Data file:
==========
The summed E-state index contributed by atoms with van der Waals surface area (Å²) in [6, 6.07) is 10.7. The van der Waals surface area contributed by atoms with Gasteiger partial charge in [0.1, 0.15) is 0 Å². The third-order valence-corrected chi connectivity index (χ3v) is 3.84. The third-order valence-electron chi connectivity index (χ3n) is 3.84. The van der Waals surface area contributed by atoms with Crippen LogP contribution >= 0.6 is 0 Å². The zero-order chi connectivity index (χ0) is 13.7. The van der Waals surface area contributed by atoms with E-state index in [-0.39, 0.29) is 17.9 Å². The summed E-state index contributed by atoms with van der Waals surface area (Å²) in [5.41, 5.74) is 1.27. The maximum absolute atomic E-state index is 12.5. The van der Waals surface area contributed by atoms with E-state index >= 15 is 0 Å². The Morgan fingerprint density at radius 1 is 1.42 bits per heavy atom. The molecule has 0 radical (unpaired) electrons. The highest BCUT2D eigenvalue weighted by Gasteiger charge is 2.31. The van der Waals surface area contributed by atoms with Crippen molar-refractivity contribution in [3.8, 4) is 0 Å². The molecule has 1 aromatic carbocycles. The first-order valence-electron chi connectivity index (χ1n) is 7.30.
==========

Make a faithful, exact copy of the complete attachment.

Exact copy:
The summed E-state index contributed by atoms with van der Waals surface area (Å²) in [6, 6.07) is 10.7. The van der Waals surface area contributed by atoms with Gasteiger partial charge in [0.1, 0.15) is 0 Å². The third-order valence-corrected chi connectivity index (χ3v) is 3.84. The third-order valence-electron chi connectivity index (χ3n) is 3.84. The van der Waals surface area contributed by atoms with Crippen LogP contribution >= 0.6 is 0 Å². The zero-order chi connectivity index (χ0) is 13.7. The van der Waals surface area contributed by atoms with E-state index in [-0.39, 0.29) is 17.9 Å². The summed E-state index contributed by atoms with van der Waals surface area (Å²) in [5.41, 5.74) is 1.27. The maximum absolute atomic E-state index is 12.5. The van der Waals surface area contributed by atoms with E-state index >= 15 is 0 Å². The Morgan fingerprint density at radius 1 is 1.42 bits per heavy atom. The molecule has 0 radical (unpaired) electrons. The highest BCUT2D eigenvalue weighted by Gasteiger charge is 2.31. The van der Waals surface area contributed by atoms with Crippen molar-refractivity contribution in [3.8, 4) is 0 Å². The molecule has 1 aromatic carbocycles. The first-order valence-electron chi connectivity index (χ1n) is 7.30.